Housing Demographics 2014

Patricia CliffYounger people, the group that advertisers like to focus on, like to live close to where they work. They also value access to efficient public transportation. This is in part because they have little patience for traffic jams but also because many are interested in reducing the carbon footprint. Since people are working longer hours and harder, they also welcome the opportunity to live close to their places of business. They also prefer to live within walking distance of the shops and restaurants that they choose to frequent. Given that Mad Mothers Against Drunk Driving has made their inroads felt throughout the country, people also prefer to enjoy themselves on an evening out and be able to walk home or take public transportation without fear of incurring DWI infractions.

Tyson Corners, a regional shopping hub in Northern Virginia located 13 miles from downtown Washington D.C. will be welcoming an 11.7 mile extension of the regional Metro rail system called the Silver Line. The goal of developers is to transform what they have now named Tyson into an urban stand alone city. There are presently four new office towers under construction, 850 new apartment units which are scheduled for completion by the end of 2015, and considerably more in the planning stage. In addition, a consortium of developers and planners called Tysons Partnership aim to continue developing new housing and renovating older apartments in the area. What about some affordable housing in the mix? Nothing has been said about this to date but given the need for affordable housing in the beltway area, it certainly should be part of the mix.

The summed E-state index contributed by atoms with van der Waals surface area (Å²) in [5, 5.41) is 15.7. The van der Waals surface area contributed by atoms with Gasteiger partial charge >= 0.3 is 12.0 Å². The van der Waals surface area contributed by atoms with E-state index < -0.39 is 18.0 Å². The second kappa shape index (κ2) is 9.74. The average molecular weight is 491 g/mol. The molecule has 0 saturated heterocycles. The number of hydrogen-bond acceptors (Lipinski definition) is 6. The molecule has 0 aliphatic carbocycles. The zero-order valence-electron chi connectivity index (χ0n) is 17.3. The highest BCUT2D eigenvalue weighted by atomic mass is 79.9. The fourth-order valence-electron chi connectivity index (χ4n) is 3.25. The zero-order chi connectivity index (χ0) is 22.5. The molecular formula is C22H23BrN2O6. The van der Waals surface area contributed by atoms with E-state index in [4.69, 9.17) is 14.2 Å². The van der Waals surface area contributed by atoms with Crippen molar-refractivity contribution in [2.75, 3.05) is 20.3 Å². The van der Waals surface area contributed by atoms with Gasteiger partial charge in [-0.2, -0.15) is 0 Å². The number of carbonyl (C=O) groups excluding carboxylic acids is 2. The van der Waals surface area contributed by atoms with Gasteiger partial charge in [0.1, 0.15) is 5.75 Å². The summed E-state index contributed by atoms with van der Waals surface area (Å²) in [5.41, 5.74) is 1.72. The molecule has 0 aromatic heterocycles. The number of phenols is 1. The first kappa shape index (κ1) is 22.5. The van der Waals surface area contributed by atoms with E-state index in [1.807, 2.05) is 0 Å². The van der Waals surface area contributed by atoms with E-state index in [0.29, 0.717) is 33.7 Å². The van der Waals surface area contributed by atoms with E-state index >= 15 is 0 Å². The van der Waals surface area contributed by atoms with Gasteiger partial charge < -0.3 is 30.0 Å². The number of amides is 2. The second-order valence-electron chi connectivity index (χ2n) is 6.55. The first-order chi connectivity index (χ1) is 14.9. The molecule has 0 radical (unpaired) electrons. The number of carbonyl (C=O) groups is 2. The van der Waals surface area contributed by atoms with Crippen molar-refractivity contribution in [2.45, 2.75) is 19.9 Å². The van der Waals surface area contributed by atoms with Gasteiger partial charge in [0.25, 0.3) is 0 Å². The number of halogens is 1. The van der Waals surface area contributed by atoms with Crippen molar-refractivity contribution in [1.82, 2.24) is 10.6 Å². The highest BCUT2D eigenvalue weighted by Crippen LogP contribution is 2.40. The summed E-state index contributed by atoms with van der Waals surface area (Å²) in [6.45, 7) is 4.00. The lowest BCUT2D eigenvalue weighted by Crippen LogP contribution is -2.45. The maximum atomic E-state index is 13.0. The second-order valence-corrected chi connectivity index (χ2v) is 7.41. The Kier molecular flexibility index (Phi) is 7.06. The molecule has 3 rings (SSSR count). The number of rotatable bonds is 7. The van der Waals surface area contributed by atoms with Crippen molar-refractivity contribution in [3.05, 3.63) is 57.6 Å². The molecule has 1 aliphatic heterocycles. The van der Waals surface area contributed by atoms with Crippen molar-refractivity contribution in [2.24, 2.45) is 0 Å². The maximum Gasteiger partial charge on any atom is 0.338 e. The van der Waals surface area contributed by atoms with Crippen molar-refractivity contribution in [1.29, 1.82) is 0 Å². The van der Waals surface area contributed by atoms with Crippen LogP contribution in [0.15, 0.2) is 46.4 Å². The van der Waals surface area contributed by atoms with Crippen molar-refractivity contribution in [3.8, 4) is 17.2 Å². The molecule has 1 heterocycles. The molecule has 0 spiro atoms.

The lesson to be learned here is the need for efficient public transportation combined with more easily accessible living arrangements that are close to the urban services that people use and frequent. The secondary advantage is to save many large scale malls around the country which are less frequented by consumers today and only accessible by car. These malls usually have large parking areas that could be developed for housing and office buildings by placing the parking underground.

Read the New York Times article about Tysons here.

Are there any malls in your city that would benefit from be transformed in this way?

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